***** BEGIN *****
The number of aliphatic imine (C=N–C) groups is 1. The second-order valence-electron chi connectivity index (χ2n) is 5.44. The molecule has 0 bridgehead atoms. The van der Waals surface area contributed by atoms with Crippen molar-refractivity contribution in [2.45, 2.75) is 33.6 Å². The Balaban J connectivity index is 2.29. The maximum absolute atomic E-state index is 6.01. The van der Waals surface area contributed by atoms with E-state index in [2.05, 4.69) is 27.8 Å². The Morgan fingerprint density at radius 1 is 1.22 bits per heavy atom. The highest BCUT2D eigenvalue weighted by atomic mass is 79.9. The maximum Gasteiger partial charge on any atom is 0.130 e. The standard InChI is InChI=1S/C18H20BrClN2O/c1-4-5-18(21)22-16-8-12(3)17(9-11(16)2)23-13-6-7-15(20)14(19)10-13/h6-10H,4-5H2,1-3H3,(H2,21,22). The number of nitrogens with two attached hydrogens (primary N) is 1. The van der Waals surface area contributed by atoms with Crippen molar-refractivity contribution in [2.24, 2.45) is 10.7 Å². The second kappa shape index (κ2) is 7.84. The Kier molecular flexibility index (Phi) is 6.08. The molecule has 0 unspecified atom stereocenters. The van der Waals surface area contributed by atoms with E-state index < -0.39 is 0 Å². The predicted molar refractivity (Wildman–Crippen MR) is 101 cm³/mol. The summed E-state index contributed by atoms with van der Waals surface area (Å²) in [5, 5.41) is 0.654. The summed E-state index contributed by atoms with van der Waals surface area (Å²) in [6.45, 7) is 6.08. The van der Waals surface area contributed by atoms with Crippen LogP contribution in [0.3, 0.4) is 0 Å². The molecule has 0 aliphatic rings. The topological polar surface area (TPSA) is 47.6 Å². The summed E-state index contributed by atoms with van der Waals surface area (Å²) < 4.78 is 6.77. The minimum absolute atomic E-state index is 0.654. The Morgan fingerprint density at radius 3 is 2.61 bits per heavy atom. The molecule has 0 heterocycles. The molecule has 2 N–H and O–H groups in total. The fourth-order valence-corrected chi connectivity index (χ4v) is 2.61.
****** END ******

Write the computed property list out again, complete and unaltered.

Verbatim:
The number of aliphatic imine (C=N–C) groups is 1. The second-order valence-electron chi connectivity index (χ2n) is 5.44. The molecule has 0 bridgehead atoms. The van der Waals surface area contributed by atoms with Crippen molar-refractivity contribution in [2.45, 2.75) is 33.6 Å². The Balaban J connectivity index is 2.29. The maximum absolute atomic E-state index is 6.01. The van der Waals surface area contributed by atoms with E-state index in [2.05, 4.69) is 27.8 Å². The Morgan fingerprint density at radius 1 is 1.22 bits per heavy atom. The highest BCUT2D eigenvalue weighted by atomic mass is 79.9. The maximum Gasteiger partial charge on any atom is 0.130 e. The standard InChI is InChI=1S/C18H20BrClN2O/c1-4-5-18(21)22-16-8-12(3)17(9-11(16)2)23-13-6-7-15(20)14(19)10-13/h6-10H,4-5H2,1-3H3,(H2,21,22). The number of nitrogens with two attached hydrogens (primary N) is 1. The van der Waals surface area contributed by atoms with Crippen molar-refractivity contribution in [2.24, 2.45) is 10.7 Å². The second kappa shape index (κ2) is 7.84. The Kier molecular flexibility index (Phi) is 6.08. The molecule has 0 unspecified atom stereocenters. The van der Waals surface area contributed by atoms with E-state index < -0.39 is 0 Å². The predicted molar refractivity (Wildman–Crippen MR) is 101 cm³/mol. The summed E-state index contributed by atoms with van der Waals surface area (Å²) in [5, 5.41) is 0.654. The summed E-state index contributed by atoms with van der Waals surface area (Å²) in [6.45, 7) is 6.08. The van der Waals surface area contributed by atoms with Crippen LogP contribution in [0.3, 0.4) is 0 Å². The molecule has 0 aliphatic rings. The topological polar surface area (TPSA) is 47.6 Å². The summed E-state index contributed by atoms with van der Waals surface area (Å²) < 4.78 is 6.77. The minimum absolute atomic E-state index is 0.654. The Morgan fingerprint density at radius 3 is 2.61 bits per heavy atom. The molecule has 0 heterocycles. The molecule has 2 N–H and O–H groups in total. The fourth-order valence-corrected chi connectivity index (χ4v) is 2.61.